After Blue (Dirty Paradise) is an endurance test on a number of levels. The runtime is over two hours, which is fine for a Marvel movie, but not something seen often from independent films. Along with its length, the story is a bizarre and surreal experience that will take the audience on a wild ride. The story focuses on a teenager named Roxy who finds a woman named Kate Bush (no, not that one) buried in the sand. When Roxy (called “Toxic” by her friends) frees her, Kate goes on a killing spree. Toxic and her mother are banished from their village and told to kill Kate Bush.
The film’s unique look stands out in the opening seconds. The first few seconds have an almost waterpainted style to it. After Blue is filled with muted purples, pinks, and yes, blues that place the audience in the proper setting. (After Blue is a planet people have colonized after Earth’s demise.) There are a variety of different set pieces that look otherworldly and help set the feeling of being trapped in the unknown.
There is also great costume designs in After Blue. Painter Veronika Sternburg is the highlight. Her outfits give her the look of a wealthy outlaw. The creatures are a mixed bag. At best, they look like something out of a classic Dr. Who episode. This is not necessarily bad, but it is a stark contrast to the imagination that seeps through the rest of the film. Nonetheless, there is a charm to them
The script is charged with a sexual energy that permeates almost everything that is done. It is not an act or lust nor is it tied to violence, though there is some of both. For the most part, sex is just a part of what happens. It is not heightened by passion or devalued to its most base level; it is just the nature of things, like eating or breathing. In an interesting touch, the fact that planet is inhospitable to men plays a relatively small role. So much so, that most will quickly forget why the cast is composed of women.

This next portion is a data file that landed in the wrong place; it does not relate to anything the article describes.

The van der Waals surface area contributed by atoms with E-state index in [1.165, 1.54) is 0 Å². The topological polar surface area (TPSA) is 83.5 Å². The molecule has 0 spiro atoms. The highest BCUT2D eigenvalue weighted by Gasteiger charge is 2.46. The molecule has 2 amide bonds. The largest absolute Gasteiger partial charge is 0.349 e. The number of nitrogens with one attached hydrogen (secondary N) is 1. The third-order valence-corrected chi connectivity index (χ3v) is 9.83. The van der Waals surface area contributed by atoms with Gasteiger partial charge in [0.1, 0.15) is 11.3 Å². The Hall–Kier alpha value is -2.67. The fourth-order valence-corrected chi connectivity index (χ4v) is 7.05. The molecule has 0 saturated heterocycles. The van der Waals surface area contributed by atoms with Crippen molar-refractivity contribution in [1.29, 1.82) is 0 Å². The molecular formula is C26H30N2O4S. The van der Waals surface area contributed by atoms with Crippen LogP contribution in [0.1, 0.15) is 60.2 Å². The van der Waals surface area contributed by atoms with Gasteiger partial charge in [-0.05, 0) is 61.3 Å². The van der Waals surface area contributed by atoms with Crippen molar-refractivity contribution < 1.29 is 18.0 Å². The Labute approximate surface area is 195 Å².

Sternburg is the best character in After Blue. Along with her stylish look, she is also given the best lines. She constantly seems to be a step ahead of everyone else. This is mainly due to the fact that the other characters are not well developed. They have some basic traits, but little else. Confusing matters is that Roxy’s motivations seem to change each scene. It seems like she is supposed to be conflicted, but that never really comes across.
As strange as the film is, it follows traditional rules of storytelling. It is similar to one of the cycles in The Canterbury Tales or a television show that has one premise, but each week is a self-contained story. Roxy and her mother have to kill Kate Bush, they get sidetracked by someone with questionable motives, then they overcome the situation. Of all the odd things that happen in After Blue, that may be the weirdest of all.